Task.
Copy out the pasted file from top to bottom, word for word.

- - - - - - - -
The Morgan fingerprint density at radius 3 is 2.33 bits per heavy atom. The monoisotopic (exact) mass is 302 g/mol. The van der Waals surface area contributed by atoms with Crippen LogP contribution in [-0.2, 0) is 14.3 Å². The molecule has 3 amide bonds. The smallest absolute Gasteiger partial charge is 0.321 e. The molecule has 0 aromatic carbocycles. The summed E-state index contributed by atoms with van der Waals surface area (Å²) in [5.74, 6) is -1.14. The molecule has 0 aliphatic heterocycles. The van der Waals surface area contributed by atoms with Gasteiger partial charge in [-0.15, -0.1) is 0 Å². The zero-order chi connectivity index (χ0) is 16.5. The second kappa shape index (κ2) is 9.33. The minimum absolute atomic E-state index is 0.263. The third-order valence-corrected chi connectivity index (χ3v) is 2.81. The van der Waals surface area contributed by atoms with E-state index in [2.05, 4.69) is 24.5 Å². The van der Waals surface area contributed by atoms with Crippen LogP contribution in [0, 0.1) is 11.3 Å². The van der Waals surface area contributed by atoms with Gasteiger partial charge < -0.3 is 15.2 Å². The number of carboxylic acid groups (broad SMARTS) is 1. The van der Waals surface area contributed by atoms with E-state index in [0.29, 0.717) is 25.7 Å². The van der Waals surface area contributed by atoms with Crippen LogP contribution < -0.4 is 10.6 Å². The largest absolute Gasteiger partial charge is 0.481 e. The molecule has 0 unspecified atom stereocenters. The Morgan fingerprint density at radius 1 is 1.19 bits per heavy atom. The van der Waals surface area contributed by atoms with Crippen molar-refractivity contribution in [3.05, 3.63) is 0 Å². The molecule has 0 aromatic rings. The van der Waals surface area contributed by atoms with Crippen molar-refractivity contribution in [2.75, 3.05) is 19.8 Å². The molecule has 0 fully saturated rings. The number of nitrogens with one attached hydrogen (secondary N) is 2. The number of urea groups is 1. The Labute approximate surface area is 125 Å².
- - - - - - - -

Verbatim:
The Morgan fingerprint density at radius 3 is 2.33 bits per heavy atom. The monoisotopic (exact) mass is 302 g/mol. The van der Waals surface area contributed by atoms with Crippen LogP contribution in [-0.2, 0) is 14.3 Å². The molecule has 3 amide bonds. The smallest absolute Gasteiger partial charge is 0.321 e. The molecule has 0 aromatic carbocycles. The summed E-state index contributed by atoms with van der Waals surface area (Å²) in [5.74, 6) is -1.14. The molecule has 0 aliphatic heterocycles. The van der Waals surface area contributed by atoms with Gasteiger partial charge in [-0.15, -0.1) is 0 Å². The zero-order chi connectivity index (χ0) is 16.5. The second kappa shape index (κ2) is 9.33. The minimum absolute atomic E-state index is 0.263. The third-order valence-corrected chi connectivity index (χ3v) is 2.81. The van der Waals surface area contributed by atoms with E-state index in [2.05, 4.69) is 24.5 Å². The van der Waals surface area contributed by atoms with Crippen LogP contribution in [0, 0.1) is 11.3 Å². The van der Waals surface area contributed by atoms with Gasteiger partial charge < -0.3 is 15.2 Å². The number of carboxylic acid groups (broad SMARTS) is 1. The van der Waals surface area contributed by atoms with E-state index in [0.29, 0.717) is 25.7 Å². The van der Waals surface area contributed by atoms with Crippen LogP contribution < -0.4 is 10.6 Å². The largest absolute Gasteiger partial charge is 0.481 e. The molecule has 0 unspecified atom stereocenters. The Morgan fingerprint density at radius 1 is 1.19 bits per heavy atom. The van der Waals surface area contributed by atoms with Crippen molar-refractivity contribution in [3.05, 3.63) is 0 Å². The molecule has 0 aromatic rings. The van der Waals surface area contributed by atoms with Crippen molar-refractivity contribution in [2.75, 3.05) is 19.8 Å². The molecule has 0 fully saturated rings. The number of nitrogens with one attached hydrogen (secondary N) is 2. The number of urea groups is 1. The Labute approximate surface area is 125 Å².